Remembering Honest Abe
LINCOLN IN AMERICAN MEMORY By Merrill D. Peterson Oxford University Press 482 pp., $30.
HAVING been taught by the history of the 20th-century world to fear ``great men,'' we yet long for people to look up to, even to idealize. But great leaders prowl in the American memory indelibly - and no one more than Abraham Lincoln. The poet laureate Stanley Kunitz wrote not so long ago both of the nature of memory and of Lincoln: ``He is slipping away from us/into his legend and fame.''
This sad tall man, Merrill D. Peterson writes in his fine scholarly study ``Lincoln in American Memory,'' came to represent ``a lost father figure and a dream betrayed.'' And much more, too.
Peterson finds five principal Lincoln themes running through American memory, ``and like the movements of a symphony they interpret and reinterpret each other.'' These images encompass the Savior of the Union, Great Emancipator, Man of the People, first American, and Self-made Man. They represent ``Nationality, Humanity, Democracy, Americanism, and the individual opportunity which is its essence.'' The Civil War president lives on.
Peterson charts the growth of these visions - an intermingling of history and myth - from Lincoln's assassination to our own time. His chronological focus is on the popular images, with historians and others receiving attention in rough proportion to their public reach. Novelists, dramatists, actors, filmmakers, composers, poets, artists, and cartoonists appear. And illustrations abound, too.
Few hated Lincoln once he was gone; nearly all learned to claim him. Republicans did (Lincoln was one), and so did Democrats; socialists and capitalists, imperialists and anti-imperialists, reformers and reactionaries, protectionists and free traders, as well as free thinkers, prohibitionists and wets, racists and champions of civil rights, Northerners and Southerners.
Though this last group contained the largest share of skeptics, in 1937 the historian-general of the United Daughters of the Confederacy orated in Georgia: ``Let the world know of the wisdom, the kindness, and the justice of the great President of the Confederate States of America, Abraham Lincoln!'' An embarrassing slip, she quickly apologized, but one is reminded of the southern-born historian David Potter's famed comment made at Gettysburg College, that the Confederacy might have won the Civil War had it exchanged presidents with the United States.
``Hard as rock and soft as drifting fog,'' Carl Sandberg wrote, and Peterson adds: more appealing than ``any other national saint or hero.''
The relationship of the Lincoln image to blacks rightly receives special attention. We move from emancipation, with Lincoln entering the realm of mythology first among blacks, through ugly decades when they had to fight blatant racists and the white majorities for Lincoln's memory (``Negro History Week,'' now month, grew out of Emancipation Day celebrations and was scheduled to coincide with both Lincoln's and Frederick Douglass's birthdays); to the civil rights era, where to some blacks Lincoln became an enemy, a honkie.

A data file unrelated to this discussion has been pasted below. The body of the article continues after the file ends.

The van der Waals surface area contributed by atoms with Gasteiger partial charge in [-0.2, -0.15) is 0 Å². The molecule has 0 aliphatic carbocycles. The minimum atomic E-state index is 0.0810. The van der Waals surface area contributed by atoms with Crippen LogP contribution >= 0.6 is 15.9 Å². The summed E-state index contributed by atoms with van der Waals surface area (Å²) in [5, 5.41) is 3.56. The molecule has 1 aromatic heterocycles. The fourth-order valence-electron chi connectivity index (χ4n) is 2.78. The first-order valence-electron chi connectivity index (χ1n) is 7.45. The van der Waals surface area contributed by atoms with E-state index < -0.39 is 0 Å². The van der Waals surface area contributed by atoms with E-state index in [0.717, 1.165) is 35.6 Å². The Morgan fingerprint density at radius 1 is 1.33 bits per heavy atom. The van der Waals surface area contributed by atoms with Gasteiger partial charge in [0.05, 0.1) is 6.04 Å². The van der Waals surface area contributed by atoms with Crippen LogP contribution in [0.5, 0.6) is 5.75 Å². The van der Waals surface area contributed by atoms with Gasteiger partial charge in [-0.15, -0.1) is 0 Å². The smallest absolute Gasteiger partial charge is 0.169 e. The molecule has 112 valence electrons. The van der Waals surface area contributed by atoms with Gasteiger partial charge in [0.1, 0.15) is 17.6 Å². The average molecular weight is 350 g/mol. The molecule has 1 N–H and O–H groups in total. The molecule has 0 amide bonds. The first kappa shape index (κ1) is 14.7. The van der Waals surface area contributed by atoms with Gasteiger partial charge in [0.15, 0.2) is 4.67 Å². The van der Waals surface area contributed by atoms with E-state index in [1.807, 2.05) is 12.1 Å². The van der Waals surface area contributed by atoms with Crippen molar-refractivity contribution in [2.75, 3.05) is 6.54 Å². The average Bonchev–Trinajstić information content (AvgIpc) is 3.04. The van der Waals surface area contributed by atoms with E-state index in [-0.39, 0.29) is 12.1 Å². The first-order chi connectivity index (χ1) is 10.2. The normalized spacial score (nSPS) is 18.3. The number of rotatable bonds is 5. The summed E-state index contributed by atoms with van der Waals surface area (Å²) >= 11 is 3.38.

Race thus serves as a useful category of inquiry in this excellent, readable, and thoughtful book. Using the analytical tools of younger scholars, such as gender and class, would have yielded additional insights. One might also raise questions about Peterson's methods, or quibble about what is included in the volume and what is not, but this deeply respected University of Virginia historian has earned the right to his own views and ways.
Even footnotes can be fascinating. We all know that at the moment of Lincoln's death his Secretary of War, Edwin Stanton, uttered the words, ``Now he belongs to the ages.'' A footnote informs us that a stenographer heard, ``He belongs to the angels now.'' And so one wonders about the implications of being a secular saint in American society.
When Peterson recently asked a college professor about the mind of today's campus, he was told, ``Lincoln doesn't cut it with these kids any more.''
Though this rings true of the MTV generation, other professors might give different answers. So might a filmmaker like Ken Burns, a sculptor like Seward Johnson, or a man of letters like Garry Wills, who have each captured Lincoln in their own way.
Peterson reasonably places the ``zenith'' of Lincoln in American memory at the three decades preceding the sesquicentennial of his birth in 1959. But no one knows what the future holds. The bicentennial of 2009 is a mere fifteen years away.
One of the most remarkable men who wrote about Lincoln was Walt Whitman. During the war, he often passed the president on the streets of Washington. ``We have got so that we change bows, and very cordial ones,'' the poet wrote.
Then his sad love song of 1865: ``When Lilacs Last in the Dooryard Bloom'd.''
In the end, Whitman could not help but give lectures about Lincoln and even thought of writing a biography. That never came to pass, but as one observer noted: ``Something of Lincoln himself seemed to pass into this man who loved and studied him.'' And so it had been with so many others down through the years. So it still is.